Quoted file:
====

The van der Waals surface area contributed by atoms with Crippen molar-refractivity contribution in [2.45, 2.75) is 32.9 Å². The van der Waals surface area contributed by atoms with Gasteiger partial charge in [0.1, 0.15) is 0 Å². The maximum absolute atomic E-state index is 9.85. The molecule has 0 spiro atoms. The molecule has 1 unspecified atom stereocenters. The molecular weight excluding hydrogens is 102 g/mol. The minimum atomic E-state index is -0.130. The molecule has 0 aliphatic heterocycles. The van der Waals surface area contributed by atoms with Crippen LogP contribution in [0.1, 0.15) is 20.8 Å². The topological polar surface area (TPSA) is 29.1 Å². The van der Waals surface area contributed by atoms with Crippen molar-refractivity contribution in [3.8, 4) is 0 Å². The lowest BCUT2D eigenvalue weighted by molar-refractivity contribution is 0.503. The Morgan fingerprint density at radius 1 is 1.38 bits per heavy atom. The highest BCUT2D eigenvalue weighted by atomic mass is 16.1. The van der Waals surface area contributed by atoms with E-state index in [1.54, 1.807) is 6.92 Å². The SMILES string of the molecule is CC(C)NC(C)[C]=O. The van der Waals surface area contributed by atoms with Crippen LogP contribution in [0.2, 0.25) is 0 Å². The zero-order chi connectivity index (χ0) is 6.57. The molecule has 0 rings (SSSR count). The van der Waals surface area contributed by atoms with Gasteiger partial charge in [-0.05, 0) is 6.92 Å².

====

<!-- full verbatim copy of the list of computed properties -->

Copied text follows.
The van der Waals surface area contributed by atoms with Crippen molar-refractivity contribution in [2.45, 2.75) is 32.9 Å². The van der Waals surface area contributed by atoms with Gasteiger partial charge in [0.1, 0.15) is 0 Å². The maximum absolute atomic E-state index is 9.85. The molecule has 0 spiro atoms. The molecule has 1 unspecified atom stereocenters. The molecular weight excluding hydrogens is 102 g/mol. The minimum atomic E-state index is -0.130. The molecule has 0 aliphatic heterocycles. The van der Waals surface area contributed by atoms with Crippen LogP contribution in [0.1, 0.15) is 20.8 Å². The topological polar surface area (TPSA) is 29.1 Å². The van der Waals surface area contributed by atoms with Crippen molar-refractivity contribution in [3.8, 4) is 0 Å². The lowest BCUT2D eigenvalue weighted by molar-refractivity contribution is 0.503. The Morgan fingerprint density at radius 1 is 1.38 bits per heavy atom. The highest BCUT2D eigenvalue weighted by atomic mass is 16.1. The van der Waals surface area contributed by atoms with E-state index in [1.54, 1.807) is 6.92 Å². The SMILES string of the molecule is CC(C)NC(C)[C]=O. The van der Waals surface area contributed by atoms with Crippen LogP contribution in [0.2, 0.25) is 0 Å². The zero-order chi connectivity index (χ0) is 6.57. The molecule has 0 rings (SSSR count). The van der Waals surface area contributed by atoms with Gasteiger partial charge in [-0.05, 0) is 6.92 Å².